Brianna Rollins in the 100m hurdles at the IAAF World Championships Moscow 2013 (© Getty Images)
In a race which regularly serves up some of the Olympics' most dramatic moments, it would be remiss to not make prominent mention of the glittering cast list of stellar talent who have not made the start line for the Rio 2016 Olympic Games.
The past two Olympic champions – Australia’s Sally Pearson (injury) and the USA’s Dawn Harper Nelson (US trials disappointment), will not be competing in Brazil, while world champion Danielle Williams endured her own pain at the Jamaican Trials to miss out. But perhaps most disappointingly there will be no place in Rio for Keni Harrison who produced arguably the track and field performance of the summer in London last month by blasting to the 100m hurdles world record of 12.20 (subject to the usual ratification procedures).
With seven wins out of eight this year, Harrison has proved near invincible but her one bad race came at the US Olympic Trials when she finished sixth to miss out on the US team for Rio. Cruel.
Even in the absence of Harrison, the US team is still stocked with world-class talent. This season alone the US boast the seven quickest women in the world in this event and with the fastest three in the field for Rio it would be a surprise should the US not triumph.
The focus on Rollins
Leading the US challenge is Brianna Rollins, who starts favourite after blitzing to a 12.34 clocking when landing her national title in July. The 24-year-old, who took the world title in 2013, is pure class and with four top-two finishes on the IAAF Diamond League circuit this season will be the woman to beat inside the Olympic Stadium.
Alongside her on the US team is the impressive Nia Ali, who clocked a season’s best of 12.55 to place third at the Olympic Trials to book her ticket for Rio. Ali made a big breakthrough to win the world indoor 60m hurdles title two years ago. She then took time out and then after giving birth to a baby boy – Titus Maximus in May 2015 – only to bounce back and retain her crown in Portland earlier this year.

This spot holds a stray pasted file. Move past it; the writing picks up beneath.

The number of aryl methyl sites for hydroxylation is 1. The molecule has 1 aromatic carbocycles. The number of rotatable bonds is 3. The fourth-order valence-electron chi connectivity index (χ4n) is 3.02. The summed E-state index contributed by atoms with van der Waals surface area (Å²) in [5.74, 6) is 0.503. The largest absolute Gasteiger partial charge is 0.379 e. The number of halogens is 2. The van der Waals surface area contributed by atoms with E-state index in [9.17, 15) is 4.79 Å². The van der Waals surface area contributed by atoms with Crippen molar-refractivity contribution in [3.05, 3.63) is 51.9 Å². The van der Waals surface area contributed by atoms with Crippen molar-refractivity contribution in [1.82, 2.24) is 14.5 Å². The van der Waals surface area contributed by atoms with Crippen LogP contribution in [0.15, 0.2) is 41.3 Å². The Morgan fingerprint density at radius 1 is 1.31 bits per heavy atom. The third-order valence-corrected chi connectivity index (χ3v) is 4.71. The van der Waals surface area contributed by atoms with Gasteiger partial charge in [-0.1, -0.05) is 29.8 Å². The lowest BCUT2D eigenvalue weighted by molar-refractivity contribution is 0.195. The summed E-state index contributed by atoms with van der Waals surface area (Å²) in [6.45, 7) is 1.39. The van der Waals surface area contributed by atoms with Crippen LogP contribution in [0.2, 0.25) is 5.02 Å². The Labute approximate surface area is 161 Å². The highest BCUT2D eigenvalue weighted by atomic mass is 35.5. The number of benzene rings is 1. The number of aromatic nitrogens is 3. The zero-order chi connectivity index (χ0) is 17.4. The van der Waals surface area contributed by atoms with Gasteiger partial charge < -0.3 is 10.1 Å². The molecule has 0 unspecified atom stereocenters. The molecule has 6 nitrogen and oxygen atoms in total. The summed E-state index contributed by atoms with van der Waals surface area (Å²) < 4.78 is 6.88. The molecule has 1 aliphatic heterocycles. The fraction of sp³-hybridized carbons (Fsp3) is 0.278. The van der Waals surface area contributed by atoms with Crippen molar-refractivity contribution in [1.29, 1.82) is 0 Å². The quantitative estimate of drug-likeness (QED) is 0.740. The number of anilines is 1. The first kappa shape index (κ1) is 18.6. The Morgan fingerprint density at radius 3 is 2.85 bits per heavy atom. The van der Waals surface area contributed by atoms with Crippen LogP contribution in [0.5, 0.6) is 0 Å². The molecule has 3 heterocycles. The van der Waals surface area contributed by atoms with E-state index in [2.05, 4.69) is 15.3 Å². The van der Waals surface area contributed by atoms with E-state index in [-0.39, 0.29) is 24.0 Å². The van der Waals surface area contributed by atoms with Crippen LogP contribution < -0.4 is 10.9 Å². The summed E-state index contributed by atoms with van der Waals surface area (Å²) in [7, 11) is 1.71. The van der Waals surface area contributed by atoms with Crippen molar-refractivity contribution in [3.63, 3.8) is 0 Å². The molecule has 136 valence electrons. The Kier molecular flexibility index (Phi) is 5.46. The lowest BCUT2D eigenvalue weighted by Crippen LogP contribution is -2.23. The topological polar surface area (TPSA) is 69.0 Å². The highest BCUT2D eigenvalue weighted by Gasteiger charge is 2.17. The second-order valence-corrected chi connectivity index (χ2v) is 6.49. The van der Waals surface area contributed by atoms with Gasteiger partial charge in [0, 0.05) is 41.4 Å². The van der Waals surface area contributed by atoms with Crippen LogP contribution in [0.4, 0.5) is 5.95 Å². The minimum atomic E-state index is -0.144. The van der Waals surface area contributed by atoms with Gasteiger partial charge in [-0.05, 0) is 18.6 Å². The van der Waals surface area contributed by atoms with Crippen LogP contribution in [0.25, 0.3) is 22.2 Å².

Completing the US trio is Kristi Castlin, who ran 12.50 for second at the Olympic Trials. The 28-year-old has also placed a handy third at IAAF Diamond League meetings in Birmingham and London this season but in her one previous major championship appearance, at the World Indoor Championships in 2012, she failed to advance beyond the heats.
Recently minted European champion Cindy Roleder appears the best of the rest. The 26-year-old German champion set a season’s best of 12.62 en route to her continental success in Amsterdam last month, and has the ability to rise to the occasion after winning world silver last year.
Look out too for Belarusian champion Alina Talay, who finished just 0.06 behind Roleder at last month’s European Championships to claim silver and last year banked a bronze at the IAAF World Championships Beijing 2015.
The 2013 world bronze medallist Tiffany Porter (12.70) has a strong championship pedigree, although the Briton is a little below her absolute best so for this season. Her younger sister, Cindy Ofili, with a season’s best of 12.66, could also feature.
Other names to keep a watchful eye on include teenage Puerto Rican and NCAA champion Jasmine Camacho-Quinn (12.69), Jamaican champion Megan Simmonds (12.79) and the Canadian champion Phylicia George (12.74).
Look out too for 35-year-old Swedish veteran and world indoor record-holder Susanna Kallur, who makes her first major global championships appearance for eight years following a raft of injury issues.
Steve Landells for the IAAF